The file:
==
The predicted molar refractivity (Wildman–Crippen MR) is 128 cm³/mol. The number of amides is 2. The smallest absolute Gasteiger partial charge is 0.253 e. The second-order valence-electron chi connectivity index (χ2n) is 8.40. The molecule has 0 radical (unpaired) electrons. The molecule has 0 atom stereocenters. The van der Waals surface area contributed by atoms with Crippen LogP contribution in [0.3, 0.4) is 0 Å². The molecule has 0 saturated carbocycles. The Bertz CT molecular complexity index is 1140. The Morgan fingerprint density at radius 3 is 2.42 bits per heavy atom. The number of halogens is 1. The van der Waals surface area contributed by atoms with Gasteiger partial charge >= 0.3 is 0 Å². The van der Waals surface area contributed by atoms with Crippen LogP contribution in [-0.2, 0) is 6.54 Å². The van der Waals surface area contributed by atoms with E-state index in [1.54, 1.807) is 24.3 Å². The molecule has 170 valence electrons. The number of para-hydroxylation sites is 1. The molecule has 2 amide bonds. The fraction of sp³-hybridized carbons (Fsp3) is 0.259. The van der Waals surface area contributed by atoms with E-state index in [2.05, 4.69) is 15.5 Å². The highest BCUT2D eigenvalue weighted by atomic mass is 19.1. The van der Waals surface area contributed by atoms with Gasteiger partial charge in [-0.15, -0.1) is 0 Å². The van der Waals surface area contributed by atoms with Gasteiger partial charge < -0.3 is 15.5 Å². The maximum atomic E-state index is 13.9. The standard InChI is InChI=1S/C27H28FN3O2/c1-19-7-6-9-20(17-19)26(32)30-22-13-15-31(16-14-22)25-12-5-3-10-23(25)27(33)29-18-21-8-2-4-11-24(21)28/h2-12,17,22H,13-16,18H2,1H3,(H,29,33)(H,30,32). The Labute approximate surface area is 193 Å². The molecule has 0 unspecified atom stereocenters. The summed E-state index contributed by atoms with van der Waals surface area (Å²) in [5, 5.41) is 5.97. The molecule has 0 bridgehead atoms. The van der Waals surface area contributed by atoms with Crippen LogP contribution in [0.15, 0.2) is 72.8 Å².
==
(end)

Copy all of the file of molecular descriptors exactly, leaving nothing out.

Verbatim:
The predicted molar refractivity (Wildman–Crippen MR) is 128 cm³/mol. The number of amides is 2. The smallest absolute Gasteiger partial charge is 0.253 e. The second-order valence-electron chi connectivity index (χ2n) is 8.40. The molecule has 0 radical (unpaired) electrons. The molecule has 0 atom stereocenters. The van der Waals surface area contributed by atoms with Crippen LogP contribution in [0.3, 0.4) is 0 Å². The molecule has 0 saturated carbocycles. The Bertz CT molecular complexity index is 1140. The Morgan fingerprint density at radius 3 is 2.42 bits per heavy atom. The number of halogens is 1. The van der Waals surface area contributed by atoms with Gasteiger partial charge >= 0.3 is 0 Å². The van der Waals surface area contributed by atoms with Crippen LogP contribution in [-0.2, 0) is 6.54 Å². The van der Waals surface area contributed by atoms with E-state index in [1.54, 1.807) is 24.3 Å². The molecule has 170 valence electrons. The number of para-hydroxylation sites is 1. The molecule has 2 amide bonds. The fraction of sp³-hybridized carbons (Fsp3) is 0.259. The van der Waals surface area contributed by atoms with E-state index in [2.05, 4.69) is 15.5 Å². The highest BCUT2D eigenvalue weighted by atomic mass is 19.1. The van der Waals surface area contributed by atoms with Gasteiger partial charge in [-0.15, -0.1) is 0 Å². The van der Waals surface area contributed by atoms with Gasteiger partial charge < -0.3 is 15.5 Å². The maximum atomic E-state index is 13.9. The standard InChI is InChI=1S/C27H28FN3O2/c1-19-7-6-9-20(17-19)26(32)30-22-13-15-31(16-14-22)25-12-5-3-10-23(25)27(33)29-18-21-8-2-4-11-24(21)28/h2-12,17,22H,13-16,18H2,1H3,(H,29,33)(H,30,32). The Labute approximate surface area is 193 Å². The molecule has 0 unspecified atom stereocenters. The summed E-state index contributed by atoms with van der Waals surface area (Å²) in [5, 5.41) is 5.97. The molecule has 0 bridgehead atoms. The van der Waals surface area contributed by atoms with Crippen LogP contribution in [0.15, 0.2) is 72.8 Å².